Time was running out for Fernando Diaz ’12 and his coffee company, Proyecto Diaz. Diaz didn’t know whether Proyecto Diaz was going to be able to achieve its goal of raising $30,000 on Kickstarter, the online fundraising platform. There were six days left until the June 8 deadline and Proyecto Diaz had only raised $11,000.
“It was nerve-wracking,” Diaz said. By Kickstarter’s rules, if a project does not reach its goal by the deadline, none of the money that has been pledged will go to the project; that meant that, even if Diaz and his company were able to raise more money in the next few days, if they fell short of their goal, they wouldn’t receive any money at all.
“We were putting all our eggs in one basket,” Diaz said. “Doing Kickstarter was definitely a tough choice, but I was confident that it could happen. The theme of the year for our team has been ‘double-down.’ Most of the decisions that I’ve made and that we’ve made as a team have been with that theme of being really aggressive. That’s why we went with Kickstarter. We knew if we didn’t make it, it would force us to pursue other financing methods. But the point was that we didn’t want to take the easy route.”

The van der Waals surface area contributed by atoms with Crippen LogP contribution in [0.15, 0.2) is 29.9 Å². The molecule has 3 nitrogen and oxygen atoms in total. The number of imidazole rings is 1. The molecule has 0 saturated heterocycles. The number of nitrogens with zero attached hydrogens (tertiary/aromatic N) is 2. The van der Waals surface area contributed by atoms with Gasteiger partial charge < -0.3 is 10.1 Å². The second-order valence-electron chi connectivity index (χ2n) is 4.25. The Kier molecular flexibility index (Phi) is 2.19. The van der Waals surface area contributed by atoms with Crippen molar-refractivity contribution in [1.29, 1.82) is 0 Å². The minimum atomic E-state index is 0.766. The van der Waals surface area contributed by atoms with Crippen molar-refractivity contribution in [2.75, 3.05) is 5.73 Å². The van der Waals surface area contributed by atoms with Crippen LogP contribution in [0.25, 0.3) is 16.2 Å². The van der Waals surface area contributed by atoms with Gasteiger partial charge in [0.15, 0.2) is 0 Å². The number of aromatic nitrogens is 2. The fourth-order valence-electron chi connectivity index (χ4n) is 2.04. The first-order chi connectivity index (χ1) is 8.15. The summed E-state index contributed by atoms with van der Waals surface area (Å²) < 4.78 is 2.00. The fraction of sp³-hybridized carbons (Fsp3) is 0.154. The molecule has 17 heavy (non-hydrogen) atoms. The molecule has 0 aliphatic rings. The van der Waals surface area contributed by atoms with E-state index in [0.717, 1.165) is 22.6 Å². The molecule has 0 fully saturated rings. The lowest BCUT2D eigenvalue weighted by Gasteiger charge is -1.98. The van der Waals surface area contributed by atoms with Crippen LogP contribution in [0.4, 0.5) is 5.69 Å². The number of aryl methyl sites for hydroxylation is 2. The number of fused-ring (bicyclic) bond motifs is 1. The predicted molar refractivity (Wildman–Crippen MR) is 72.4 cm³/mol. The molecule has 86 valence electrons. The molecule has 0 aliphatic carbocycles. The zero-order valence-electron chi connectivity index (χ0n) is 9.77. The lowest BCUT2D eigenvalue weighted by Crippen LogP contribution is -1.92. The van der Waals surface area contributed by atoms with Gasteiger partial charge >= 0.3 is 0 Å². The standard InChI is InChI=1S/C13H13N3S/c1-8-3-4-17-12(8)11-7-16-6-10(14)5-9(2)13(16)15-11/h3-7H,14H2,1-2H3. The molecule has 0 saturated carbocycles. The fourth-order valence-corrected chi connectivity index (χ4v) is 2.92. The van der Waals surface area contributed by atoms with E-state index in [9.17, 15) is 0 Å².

Then, on Thursday, June 2, after Diaz had resigned himself to the fact that Proyecto Diaz wouldn’t reach its goal, one of his closest friends told him that, if Proyecto Diaz was able to reach a certain amount in its fundraising efforts, he would help out with a big pledge. “Then there were a lot of other people from our close network and from our community who kept cheering us on, and they were the ones who financed a lot of it,” Diaz said. “It’s kind of mind-blowing, the generosity that people showed.” Over the course of the weekend, Proyecto Diaz reached its goal and ended its Kickstarter campaign with $32,491 raised from 262 backers.
That sense of community, of bringing people together to support each other, is central to the idea of Proyecto Diaz. When Diaz founded the company, he did so with the aim of providing high-quality, sustainably sourced coffee and, more importantly, of reinvesting profits to help coffee farmers maintain and rebuild their farms.
Proyecto Diaz’s Kickstarter goal was determined with the company’s mission in mind. Of the $30,000 goal, $20,000 was allotted for a used coffee roaster, $3,000 for three months’ rent in a warehouse space, $3,000 for sourcing green coffee, and another $4,000 for both Kickstarter’s fees and perks for supporters. The roaster, dedicated space, and coffee supply would allow Diaz and his team to concentrate on one of their first rebuilding efforts: the rejuvenation of El Carmen, the Oaxaca coffee farm run by Diaz’s grandfather Juan Leovigildo Diaz.